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Image: A Verdade
The definitive results of the 2017 Census reveal that after another 10 years of Frelimo governance, a better future is not on the horizon of the majority of the 27,909,798 Mozambicans. They have in fact got poorer.
As President Filipe Nyusi said, “the numbers speak for themselves” .
The numbers show that gross domestic product per person fell, that most of the people are still peasants, more citizens are drinking water from unsafe sources, increasing numbers of people use unimproved latrines, and even illiteracy has increased.
Two years after its completion, two postponements and almost a year after the date originally planned for their release, the final results of the IV General Census of Population and Housing were finally made public on Monday (29), indicating that after all, we are not 28,861,863 Mozambicans, as preliminary results indicated, but instead 27,909,798, living here in the “Pearl of the Indian Ocean” in 2017.
Among several changes seemingly convenient for the government, the most significant was the growth rate that preliminary data put at 3.5 percent, which would be unprecedented and, according to the Professor of Economics at Eduardo Mondlane University, could represent “the turning point for a new phase of the Mozambican demographic transition”.
Fortunately, this was not confirmed. “We are at a growth rate now of 2.8 percent,” said Aarão Balate, Director General of Census and Surveys at the National Institute of Statistics (INE).
For his part, the head of state, who formally released the results shortly after 11:00 a.m. yesterday, regretted that the population continues to increase, given that it would “influence the calculation of indicators at different levels”.
“The minimum life expectancy of Mozambicans has increased … improving living conditions as a result of improved access to health and education and improved nutritional conditions for citizens. This is a reality, the numbers, as my sisters and my brothers in the statistics sector say, the numbers speak. Life expectancy in Mozambique in 1980 was 43.6 years, falling to 42.3 years in 1997 and increasing successively to 50.9 years in 2007 and with the 2017 Census life expectancy at birth rose to 53.7 years,” President Filipe Nyusi stressed.
Illiteracy rate falls but number Mozambicans who cannot read or write has increased
Nyusi also pointed out that “(…) the results of this sequence of censuses allow us to say with certainty that, for example, the illiteracy rate has been falling, from 60.5 percent in 1997 to 50.3 percent in 2007, and the 2017 Census now found that the rate is NOW 39 percent. ”
However, @Verdade found out – after analysing all of the more than 200 charts in the 2017 Census and comparing them to the respective charts for 2007 – that, although the illiteracy rate has fallen, the number of Mozambicans aged 15 and over who cannot read or write has increased from 7,102,368 to 10,502,200.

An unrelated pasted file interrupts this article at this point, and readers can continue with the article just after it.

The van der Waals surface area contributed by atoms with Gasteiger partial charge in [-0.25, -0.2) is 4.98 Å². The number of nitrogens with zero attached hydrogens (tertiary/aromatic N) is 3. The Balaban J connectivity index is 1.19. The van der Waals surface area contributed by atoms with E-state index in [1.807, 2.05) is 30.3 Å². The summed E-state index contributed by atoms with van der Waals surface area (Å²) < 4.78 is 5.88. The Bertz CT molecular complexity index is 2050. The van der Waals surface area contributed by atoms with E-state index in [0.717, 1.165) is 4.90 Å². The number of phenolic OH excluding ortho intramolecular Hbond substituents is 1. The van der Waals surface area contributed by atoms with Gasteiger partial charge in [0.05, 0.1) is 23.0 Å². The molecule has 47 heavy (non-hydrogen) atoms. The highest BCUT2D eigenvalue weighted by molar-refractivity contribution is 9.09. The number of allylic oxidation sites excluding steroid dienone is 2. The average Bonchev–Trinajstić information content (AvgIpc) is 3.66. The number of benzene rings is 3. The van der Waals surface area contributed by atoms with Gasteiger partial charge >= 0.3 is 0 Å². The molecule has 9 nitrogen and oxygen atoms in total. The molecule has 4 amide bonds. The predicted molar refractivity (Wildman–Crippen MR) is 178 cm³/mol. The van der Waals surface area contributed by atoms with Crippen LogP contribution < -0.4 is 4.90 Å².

Similarly, the numbers on sanitation, critical for fighting malaria, cholera and even chronic malnutrition. The 2017 Census indicates that the access rate has improved overall, but the number of Mozambicans who still use unimproved latrines has grown from 6,395,809 to 9,759,842.
Also crucial for public health is the quality of drinking water. The 2017 Census indicates that 65.5 percent of people have access to potable water, compared to 34.5 percent in 2007. However, the 48.7 percent who consume non-safe water now constitute 51.3 percent of all Mozambicans.
The situation becomes more dramatic when looked at in detail. @Verdade established that citizens who drink non-potable water numbered 17,941,157 in 2007 while, 10 years later, that number had jumped to 20,412,291.
Gross domestic product per capita reduced
Another revelation of the 2017 Census is the fallacy of the government creating millions of jobs at a rate of more than 300,000 a year, this among the economically active population (i.e., over 15 years of age and working or actively seeking work), which grew to 8,177,386.
But 5,405,661 Mozambicans still work in the agriculture, forestry and fisheries sector, where jobs are precarious and seasonal, with the aggravating circumstance that 4,925,228 are peasants. Ten years ago the peasantry was 5,281,228. The number of domestic workers also increased from 63,013 to 487,729 people, more than half in Agriculture.
There are now 17,391,168 Mozambicans living in the countryside without secure employment, compared to 14,100,249 in 2007 – people who have been dubbed “wonderful” but who continue to live in adobe huts with grass roofs, completely vulnerable to anything like heavier rain. More than 70 percent of the homes damaged by Cyclones Idai and Kenneth are of this type.
And to prove that a better future will not reach Mozambicans any time soon, despite the fact that real gross domestic product growth has been 7 percent higher than in the last two decades surveyed, the INE census shows that the GDP per Mozambican fell from US$458 to US$453 between 2007 and 2017.
“Two important indicators influence GDP. The first is the average exchange rate and the second is average inflation rate over the last 10 years. We can grow nominal GDP, but real GDP, calculated in dollars, depends on the exchange rate,” Minister Maleiane explains.
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